Twiggy the waterskiing squirrel is being featured at the Vancouver International Boat Show. (Twiggy Inc)

Waterskiing squirrel at Vancouver boat show irks animal rights group

Twiggy, an eastern grey squirrel, is a featured attractions at this year’s Vancouver International Boat Show

A waterskiing squirrel by the name of Twiggy has found herself at the centre of controversy during one of the country’s largest boat shows being held this week in Vancouver.

Twiggy, an eastern grey squirrel, has been entertaining children about the importance of water safety – all while riding small waves on a pair of water skis, for 40 years. It’s one of the featured attractions at this year’s Vancouver International Boat Show, which sees roughly 30,000 boat enthusiasts.

But animal activists with Life Force Society are calling for an end to “these types of animal exploitation.”

The group says that the show should be prohibited as it goes against Vancouver’s bylaws.

“Using wildlife under the guise of ‘water safety’ is not as effective or educational as using consenting human actors,” activist Peter Hamilton said in a news release. “It is about human safety!”

ALSO READ: Whale plays with boat’s anchor line at Vancouver Island marina

In an email to Black Press Media, a city staff member said that because the eastern grey squirrel is not native to B.C., it is not technically considered wildlife under city bylaws. However, there is a bylaw that does prohibit businesses from using rodents in competitions, exhibitions, performances and events.

The city said it is investigating the matter.

Twiggy was recently told she cannot return to Toronto after performing at a similar event last month, as the city has since passed a new bylaw which bans keeping a squirrel in “captivity.”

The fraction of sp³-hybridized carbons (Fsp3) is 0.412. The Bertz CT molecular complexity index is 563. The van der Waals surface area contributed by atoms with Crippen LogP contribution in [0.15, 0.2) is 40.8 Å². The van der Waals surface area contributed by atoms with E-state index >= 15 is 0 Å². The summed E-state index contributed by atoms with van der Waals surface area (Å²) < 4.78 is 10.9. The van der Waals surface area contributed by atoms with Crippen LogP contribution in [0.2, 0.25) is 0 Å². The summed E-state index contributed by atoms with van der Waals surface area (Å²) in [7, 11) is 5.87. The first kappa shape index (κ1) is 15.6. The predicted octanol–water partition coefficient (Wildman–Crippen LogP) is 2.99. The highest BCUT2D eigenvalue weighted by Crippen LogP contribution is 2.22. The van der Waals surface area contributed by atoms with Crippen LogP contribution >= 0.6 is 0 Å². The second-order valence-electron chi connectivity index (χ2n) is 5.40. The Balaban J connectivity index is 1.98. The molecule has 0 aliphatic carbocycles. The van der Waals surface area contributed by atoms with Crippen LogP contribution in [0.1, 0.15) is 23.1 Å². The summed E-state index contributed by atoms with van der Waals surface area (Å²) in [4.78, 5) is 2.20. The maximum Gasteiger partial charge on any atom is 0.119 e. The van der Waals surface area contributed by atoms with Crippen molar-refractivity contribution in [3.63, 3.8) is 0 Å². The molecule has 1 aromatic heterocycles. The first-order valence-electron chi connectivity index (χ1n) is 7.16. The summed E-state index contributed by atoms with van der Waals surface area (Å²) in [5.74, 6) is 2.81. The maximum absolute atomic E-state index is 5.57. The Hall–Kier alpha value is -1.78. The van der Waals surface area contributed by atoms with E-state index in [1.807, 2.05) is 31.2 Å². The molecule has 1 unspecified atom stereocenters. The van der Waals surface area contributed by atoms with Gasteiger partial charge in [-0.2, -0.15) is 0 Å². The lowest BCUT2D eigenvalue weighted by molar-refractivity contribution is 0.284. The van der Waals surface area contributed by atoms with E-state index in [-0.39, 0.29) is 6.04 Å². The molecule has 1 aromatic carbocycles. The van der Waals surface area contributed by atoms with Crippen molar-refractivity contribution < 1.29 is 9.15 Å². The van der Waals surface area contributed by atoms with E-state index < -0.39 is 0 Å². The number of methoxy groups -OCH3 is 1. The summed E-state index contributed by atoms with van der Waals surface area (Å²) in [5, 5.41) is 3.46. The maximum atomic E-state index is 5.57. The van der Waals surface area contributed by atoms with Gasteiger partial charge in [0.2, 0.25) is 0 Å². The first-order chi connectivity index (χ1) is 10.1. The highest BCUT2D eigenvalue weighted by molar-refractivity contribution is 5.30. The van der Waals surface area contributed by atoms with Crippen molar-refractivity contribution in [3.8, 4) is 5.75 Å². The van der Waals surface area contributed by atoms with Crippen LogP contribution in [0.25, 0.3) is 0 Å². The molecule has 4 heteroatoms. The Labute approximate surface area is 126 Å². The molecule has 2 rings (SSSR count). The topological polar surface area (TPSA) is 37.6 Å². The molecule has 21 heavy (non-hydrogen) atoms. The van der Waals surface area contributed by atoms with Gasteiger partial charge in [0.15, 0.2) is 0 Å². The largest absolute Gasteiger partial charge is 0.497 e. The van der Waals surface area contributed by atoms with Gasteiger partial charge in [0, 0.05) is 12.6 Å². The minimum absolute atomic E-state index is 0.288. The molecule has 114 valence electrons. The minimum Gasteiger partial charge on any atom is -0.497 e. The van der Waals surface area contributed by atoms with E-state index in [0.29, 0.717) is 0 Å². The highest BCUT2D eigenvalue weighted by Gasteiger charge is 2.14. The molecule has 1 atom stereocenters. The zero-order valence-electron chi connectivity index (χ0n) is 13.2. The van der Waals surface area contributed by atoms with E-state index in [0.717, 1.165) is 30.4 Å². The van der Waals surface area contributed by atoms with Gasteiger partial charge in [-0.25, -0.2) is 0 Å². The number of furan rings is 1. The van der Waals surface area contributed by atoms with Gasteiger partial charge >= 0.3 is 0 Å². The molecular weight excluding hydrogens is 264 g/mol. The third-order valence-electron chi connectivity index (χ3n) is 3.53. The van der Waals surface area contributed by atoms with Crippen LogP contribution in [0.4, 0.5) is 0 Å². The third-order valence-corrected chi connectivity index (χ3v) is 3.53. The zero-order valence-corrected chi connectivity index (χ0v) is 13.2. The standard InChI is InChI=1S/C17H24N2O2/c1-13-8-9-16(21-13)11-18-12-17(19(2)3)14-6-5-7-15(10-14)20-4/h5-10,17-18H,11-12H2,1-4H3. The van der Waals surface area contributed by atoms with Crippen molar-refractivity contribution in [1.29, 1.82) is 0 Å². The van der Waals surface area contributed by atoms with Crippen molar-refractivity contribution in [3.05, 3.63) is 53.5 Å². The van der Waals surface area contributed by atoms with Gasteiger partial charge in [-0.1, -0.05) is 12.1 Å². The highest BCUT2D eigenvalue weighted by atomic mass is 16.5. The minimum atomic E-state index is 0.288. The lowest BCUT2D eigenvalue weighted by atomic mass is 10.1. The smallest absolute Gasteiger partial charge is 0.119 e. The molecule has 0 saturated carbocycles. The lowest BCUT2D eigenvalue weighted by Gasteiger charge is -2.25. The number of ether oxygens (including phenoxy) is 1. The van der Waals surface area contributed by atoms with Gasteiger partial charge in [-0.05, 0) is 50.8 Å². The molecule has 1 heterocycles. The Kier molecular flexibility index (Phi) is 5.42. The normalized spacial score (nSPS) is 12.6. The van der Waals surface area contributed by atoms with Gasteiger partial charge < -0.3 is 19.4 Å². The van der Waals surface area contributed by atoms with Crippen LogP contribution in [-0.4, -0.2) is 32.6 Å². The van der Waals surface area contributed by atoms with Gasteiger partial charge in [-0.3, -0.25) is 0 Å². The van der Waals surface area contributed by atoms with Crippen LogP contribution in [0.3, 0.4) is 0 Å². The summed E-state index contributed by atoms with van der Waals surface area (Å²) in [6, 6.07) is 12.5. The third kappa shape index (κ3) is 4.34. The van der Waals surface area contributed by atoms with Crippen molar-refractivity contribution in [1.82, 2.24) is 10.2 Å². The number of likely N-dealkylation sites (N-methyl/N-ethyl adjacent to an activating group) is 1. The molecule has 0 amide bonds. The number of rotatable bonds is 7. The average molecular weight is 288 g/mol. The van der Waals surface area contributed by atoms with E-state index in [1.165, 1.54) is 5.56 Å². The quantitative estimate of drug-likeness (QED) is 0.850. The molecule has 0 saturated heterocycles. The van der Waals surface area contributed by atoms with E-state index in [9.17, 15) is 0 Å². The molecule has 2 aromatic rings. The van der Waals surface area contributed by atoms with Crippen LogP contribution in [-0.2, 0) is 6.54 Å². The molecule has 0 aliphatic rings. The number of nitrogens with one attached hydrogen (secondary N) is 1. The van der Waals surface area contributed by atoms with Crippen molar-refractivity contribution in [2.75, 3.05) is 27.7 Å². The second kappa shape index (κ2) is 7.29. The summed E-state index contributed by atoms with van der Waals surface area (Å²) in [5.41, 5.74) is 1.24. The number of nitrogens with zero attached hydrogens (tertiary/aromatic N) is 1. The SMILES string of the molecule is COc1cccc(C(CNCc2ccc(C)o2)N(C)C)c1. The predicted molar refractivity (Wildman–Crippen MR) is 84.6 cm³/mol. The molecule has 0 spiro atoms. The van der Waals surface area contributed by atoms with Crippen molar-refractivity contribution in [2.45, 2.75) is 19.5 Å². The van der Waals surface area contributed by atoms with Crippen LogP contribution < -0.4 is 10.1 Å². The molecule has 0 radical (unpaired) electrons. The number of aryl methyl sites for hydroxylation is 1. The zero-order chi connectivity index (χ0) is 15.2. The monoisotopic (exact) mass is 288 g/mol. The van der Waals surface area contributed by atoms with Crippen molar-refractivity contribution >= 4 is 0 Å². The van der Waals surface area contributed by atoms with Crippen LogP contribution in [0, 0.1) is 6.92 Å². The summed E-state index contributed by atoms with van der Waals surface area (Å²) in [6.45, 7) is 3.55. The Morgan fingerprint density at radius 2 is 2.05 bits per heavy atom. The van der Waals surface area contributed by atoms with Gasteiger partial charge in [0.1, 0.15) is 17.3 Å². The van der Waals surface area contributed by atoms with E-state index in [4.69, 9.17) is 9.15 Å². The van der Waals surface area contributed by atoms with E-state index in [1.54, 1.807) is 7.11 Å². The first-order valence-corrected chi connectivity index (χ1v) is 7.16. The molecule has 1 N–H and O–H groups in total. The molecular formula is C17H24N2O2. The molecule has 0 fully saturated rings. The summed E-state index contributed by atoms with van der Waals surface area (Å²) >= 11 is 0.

A spokesperson with Laura Ballance Media Group, which is speaking on behalf of the Vancouver boat show, said in an emailed statement that organizers obtained and complied with all federal licensing required for Twiggy to come to town, including veterinary oversight of the squirrel.

“The presentation has been very well received by the children who it is designed to educate about water and life jacket safety as well as their parents, and we have had nothing but positive feedback,” Krystle Landert told Black Press Media.

“One of the core goals of the show, which provides a crucial showcase for the hundreds of small, largely family owned businesses across our province, is to educate our guests about water safety.”

This isn’t the first time the Vancouver-based boat show has included animals – in 1967, organizers placed a southern resident killer whale named Walter in a pool for the duration of the event. After the show was over, the whale was sold to the Vancouver Aquarium Society and renamed as Skana.


@ashwadhwani
ashley.wadhwani@bpdigital.ca

Like us on Facebook and follow us on Twitter.

Get local stories you won't find anywhere else right to your inbox.
Sign up here

Just Posted

North Saanich man fears tougher moorage policies could cost him his home

Stewart Jackson has been living on a boat off Lillian Hoffar Park for about four years

Grave site at Ross Bay Cemetery vandalized overnight

Graffiti found on grave of Sir James Douglas

Sidney dogs lose a beloved companion

Dozens gathered in Beacon Park to remember Sidney’s ‘dog whisperer’

Petition calls for suspension of Victoria councillor Ben Isitt

Isitt says petition ‘does not provide a reliable barometer of public opinion’

Victoria International Airport named one of the best employers in B.C.

Cited reasons include its training programs and tuition subsidies

POLL: Do you support the proposed changes for ICBC?

Tuesday’s provincial budget predicted a shift from shortfall to surplus in wake… Continue reading

Greater Victoria Crime Stoppers wanted list for the week of Feb. 18

Greater Victoria Crime Stoppers is seeking the public’s help in locating the… Continue reading

Health officials confirm sixth COVID-19 case in B.C.

Woman remains in isolation as Fraser Health officials investigate

Study says flu vaccine protected most people during unusual influenza season

Test-negative method was pioneered by the BC Centre for Disease Control in 2004

Saskatchewan and B.C. reach championship round at Scotties

British Columbia’s Corryn Brown locked up the last berth in Pool B

Resident discovers five discarded hog heads in Vancouver Island ditch

WARNING: Graphic image may be upsetting to some readers

Canadian Premier League announces 2020 home dates for eight-team circuit

Pacific FC hosts FC Edmonton on April 11 in Langford

B.C. lawyer, professor look to piloting a mental-health court

In November, Nova Scotia’s mental-health court program marked 10 years of existence

Most Read